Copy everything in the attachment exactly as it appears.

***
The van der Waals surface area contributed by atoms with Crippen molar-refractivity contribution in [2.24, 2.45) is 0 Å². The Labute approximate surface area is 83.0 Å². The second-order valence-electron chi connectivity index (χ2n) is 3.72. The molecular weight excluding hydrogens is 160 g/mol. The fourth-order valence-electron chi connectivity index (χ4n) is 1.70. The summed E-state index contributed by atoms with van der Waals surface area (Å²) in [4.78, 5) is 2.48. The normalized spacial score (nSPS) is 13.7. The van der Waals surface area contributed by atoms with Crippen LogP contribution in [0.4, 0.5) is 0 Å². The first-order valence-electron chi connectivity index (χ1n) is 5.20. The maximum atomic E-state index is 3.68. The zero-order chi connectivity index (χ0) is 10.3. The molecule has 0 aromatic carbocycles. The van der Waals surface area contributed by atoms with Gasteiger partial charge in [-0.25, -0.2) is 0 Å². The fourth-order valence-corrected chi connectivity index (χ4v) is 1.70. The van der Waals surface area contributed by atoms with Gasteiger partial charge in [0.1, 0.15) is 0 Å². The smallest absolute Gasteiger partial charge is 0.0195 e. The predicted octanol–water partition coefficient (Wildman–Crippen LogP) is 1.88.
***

The van der Waals surface area contributed by atoms with Crippen molar-refractivity contribution in [2.24, 2.45) is 0 Å². The Labute approximate surface area is 83.0 Å². The second-order valence-electron chi connectivity index (χ2n) is 3.72. The molecular weight excluding hydrogens is 160 g/mol. The fourth-order valence-electron chi connectivity index (χ4n) is 1.70. The summed E-state index contributed by atoms with van der Waals surface area (Å²) in [4.78, 5) is 2.48. The normalized spacial score (nSPS) is 13.7. The van der Waals surface area contributed by atoms with Crippen LogP contribution in [0.4, 0.5) is 0 Å². The first-order valence-electron chi connectivity index (χ1n) is 5.20. The maximum atomic E-state index is 3.68. The zero-order chi connectivity index (χ0) is 10.3. The molecule has 0 aromatic carbocycles. The van der Waals surface area contributed by atoms with Gasteiger partial charge in [-0.25, -0.2) is 0 Å². The fourth-order valence-corrected chi connectivity index (χ4v) is 1.70. The van der Waals surface area contributed by atoms with Gasteiger partial charge in [0.1, 0.15) is 0 Å². The smallest absolute Gasteiger partial charge is 0.0195 e. The predicted octanol–water partition coefficient (Wildman–Crippen LogP) is 1.88.